Abstract 391: Low Levels of CETP and Cardiovascular Disease Risk: A 10 Year Follow-Up Study in Statin Treated Patients with Ischemic Heart Disease
INTODUCTION Inhibitors of cholesteryl ester transfer protein (CETP) raise HDL-C. Findings of increased mortality when using a CETP inhibitor on top of a statin (ILLUMINATE) have questioned this approach to reduce cardiovascular risk. Statins also reduce CETP albeit to a moderate extent. We previously provided evidence that CAD patients carrying a CETP gene variant which is associated with low CETP do not benefit from statins. Hypothesizing that reducing CETP in patients with endogenous low CETP may have adverse effects we studied the impact of a common CETP gene variant on 10-year outcomes among statin-treated patients.
METHODS Data obtained originated from a ten-year follow-up on mortality and morbidity in the REGRESS trial cohort comprising 884 male CAD patients genotyped for the CETP TaqIB variant. Risks of outcome events were estimated by Proportional Hazards, according to co-dominant inheritance of CETP genotype.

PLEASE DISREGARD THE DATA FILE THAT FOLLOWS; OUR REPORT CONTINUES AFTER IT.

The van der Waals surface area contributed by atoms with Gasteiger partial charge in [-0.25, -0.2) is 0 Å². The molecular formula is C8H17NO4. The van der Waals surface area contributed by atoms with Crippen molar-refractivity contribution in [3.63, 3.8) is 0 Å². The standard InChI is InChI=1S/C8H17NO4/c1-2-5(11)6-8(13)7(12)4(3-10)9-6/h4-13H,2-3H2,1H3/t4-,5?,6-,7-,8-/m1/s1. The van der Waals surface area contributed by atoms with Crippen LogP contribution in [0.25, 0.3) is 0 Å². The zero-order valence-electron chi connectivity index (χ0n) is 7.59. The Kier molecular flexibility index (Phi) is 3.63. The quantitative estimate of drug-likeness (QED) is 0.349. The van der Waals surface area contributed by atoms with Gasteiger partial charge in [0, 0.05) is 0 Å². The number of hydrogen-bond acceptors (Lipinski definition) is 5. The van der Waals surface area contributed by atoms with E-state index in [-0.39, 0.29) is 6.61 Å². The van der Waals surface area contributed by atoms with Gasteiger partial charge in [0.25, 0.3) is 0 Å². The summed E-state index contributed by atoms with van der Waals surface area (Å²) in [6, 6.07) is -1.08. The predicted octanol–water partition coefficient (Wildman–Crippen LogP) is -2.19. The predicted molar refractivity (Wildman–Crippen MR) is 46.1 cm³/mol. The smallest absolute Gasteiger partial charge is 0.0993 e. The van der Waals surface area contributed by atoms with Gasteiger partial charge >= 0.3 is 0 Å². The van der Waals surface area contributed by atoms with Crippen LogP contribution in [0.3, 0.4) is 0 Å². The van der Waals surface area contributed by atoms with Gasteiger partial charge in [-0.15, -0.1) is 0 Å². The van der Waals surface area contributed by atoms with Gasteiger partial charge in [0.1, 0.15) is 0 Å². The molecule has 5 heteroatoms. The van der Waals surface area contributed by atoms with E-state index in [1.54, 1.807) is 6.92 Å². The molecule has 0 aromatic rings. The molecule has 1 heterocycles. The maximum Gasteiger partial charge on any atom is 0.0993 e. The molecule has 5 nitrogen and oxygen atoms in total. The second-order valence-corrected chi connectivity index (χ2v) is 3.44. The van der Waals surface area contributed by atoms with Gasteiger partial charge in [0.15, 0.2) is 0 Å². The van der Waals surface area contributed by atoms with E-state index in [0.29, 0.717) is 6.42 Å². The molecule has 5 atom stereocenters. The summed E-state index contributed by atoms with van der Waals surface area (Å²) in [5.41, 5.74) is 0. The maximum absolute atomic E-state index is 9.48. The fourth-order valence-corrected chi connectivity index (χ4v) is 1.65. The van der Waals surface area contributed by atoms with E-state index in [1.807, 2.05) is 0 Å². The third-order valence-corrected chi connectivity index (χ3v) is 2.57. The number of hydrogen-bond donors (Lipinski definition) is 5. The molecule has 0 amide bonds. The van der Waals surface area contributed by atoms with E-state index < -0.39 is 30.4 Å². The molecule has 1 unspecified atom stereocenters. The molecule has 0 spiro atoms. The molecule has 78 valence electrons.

RESULTS The B2 allele (frequency 0.399) was associated with reduced CETP and higher HDL-C (p<0.001 for both). Counter intuitively, hazard ratios per each added B2 copy were 1.60 (95% CI 1.12–2.29; p=0.01) for all vascular related death (KM figure⇓), 1.39 (1.04–1.84; p=0.02) for non-fatal MI+IHD death, and 1.30 (1.01–1.66; p=0.04) for all-cause mortality, respectively.
CONCLUSION In statin-treated male CAD patients, the B2 allele is associated with increased 10-year cardiovascular risk. This observation may mimick the situation in patients using a CETP inhibitor on top of statin therapy. The results suggest that the efficacy of statin therapy in patients might depend on endogenous CETP levels. This may need to be accounted for when lowering CETP using statins.